It didn’t take teachers too long to realize that they could access all of Shakespeare’s plays in places other than books.
In the early days of computing, that meant loading a play from a floppy disk:
although it took lots of them to upload the Complete Works.
Later they were available on smaller disks:
but that was equally tedious. Then came the World Wide Web, and soon enterprising techies were posting a variety of versions of the plays–mostly for free. And now lots of Shakespeare sites are available. Here are a few:
MIT Shakespeare was one of the earliest resources and many teachers still use them. I’ve discovered lots of errors on this site, so now I avoid using it. My guess is that many users are impressed by the MIT name, but that’s not a good reason to use it.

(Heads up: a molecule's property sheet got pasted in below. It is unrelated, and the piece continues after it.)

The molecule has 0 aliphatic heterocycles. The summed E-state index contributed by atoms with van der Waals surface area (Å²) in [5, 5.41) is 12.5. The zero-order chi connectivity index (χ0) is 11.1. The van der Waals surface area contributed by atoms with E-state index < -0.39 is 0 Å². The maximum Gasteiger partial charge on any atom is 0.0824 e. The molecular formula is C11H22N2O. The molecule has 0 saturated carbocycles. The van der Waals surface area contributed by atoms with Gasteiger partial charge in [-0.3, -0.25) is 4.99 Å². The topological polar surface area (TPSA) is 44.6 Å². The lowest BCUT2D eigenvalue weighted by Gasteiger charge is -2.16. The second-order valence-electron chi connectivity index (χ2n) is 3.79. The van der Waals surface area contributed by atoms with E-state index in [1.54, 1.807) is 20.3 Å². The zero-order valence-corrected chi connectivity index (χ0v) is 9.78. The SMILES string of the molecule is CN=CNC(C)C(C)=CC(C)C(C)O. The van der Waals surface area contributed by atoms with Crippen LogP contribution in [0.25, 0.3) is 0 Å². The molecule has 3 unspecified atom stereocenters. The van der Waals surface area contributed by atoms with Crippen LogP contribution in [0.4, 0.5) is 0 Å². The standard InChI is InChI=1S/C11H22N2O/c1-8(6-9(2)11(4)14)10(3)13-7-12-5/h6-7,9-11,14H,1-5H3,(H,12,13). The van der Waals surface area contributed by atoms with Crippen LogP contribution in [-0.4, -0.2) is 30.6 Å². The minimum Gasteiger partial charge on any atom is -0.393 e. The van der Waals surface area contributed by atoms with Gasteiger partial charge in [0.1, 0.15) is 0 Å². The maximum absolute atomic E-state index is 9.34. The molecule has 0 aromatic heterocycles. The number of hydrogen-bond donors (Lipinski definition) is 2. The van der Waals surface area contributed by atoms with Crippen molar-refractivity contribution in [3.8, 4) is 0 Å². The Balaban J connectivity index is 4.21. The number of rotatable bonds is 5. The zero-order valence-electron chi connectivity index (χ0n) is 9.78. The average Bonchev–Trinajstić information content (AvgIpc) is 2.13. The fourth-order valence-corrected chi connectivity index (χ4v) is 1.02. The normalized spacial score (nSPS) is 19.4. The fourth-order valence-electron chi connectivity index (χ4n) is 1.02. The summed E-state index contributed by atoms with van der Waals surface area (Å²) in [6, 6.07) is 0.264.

Bartleby uses the 1914 Oxford Shakespeare edition which is in the public domain as its source. Its advantage is that it has line numbers.
Shakespeare Online has lots of extra features and lots of annoying ads.
Open Source Shakespeare is based on the Globe edition and in addition to the plays, includes a concordance, keyword and advanced searching, and statistics.
The Works are available in HTML editions from Wikisource, without version attribution.
PlayShakespeare.com calls itself “the ultimate free Shakespeare resource,” and is primarily a presentation of the texts with some ancillary materials.
The Complete Works from the etext library at the University of Adelaide.
The Project Gutenberg texts of the Complete Works are also available.
And my personal favorite–though it doesn’t allow you to access the complete plays–is Shakespeare Searched. It’s the perfect tool for teachers.
Now tell us which source you use most.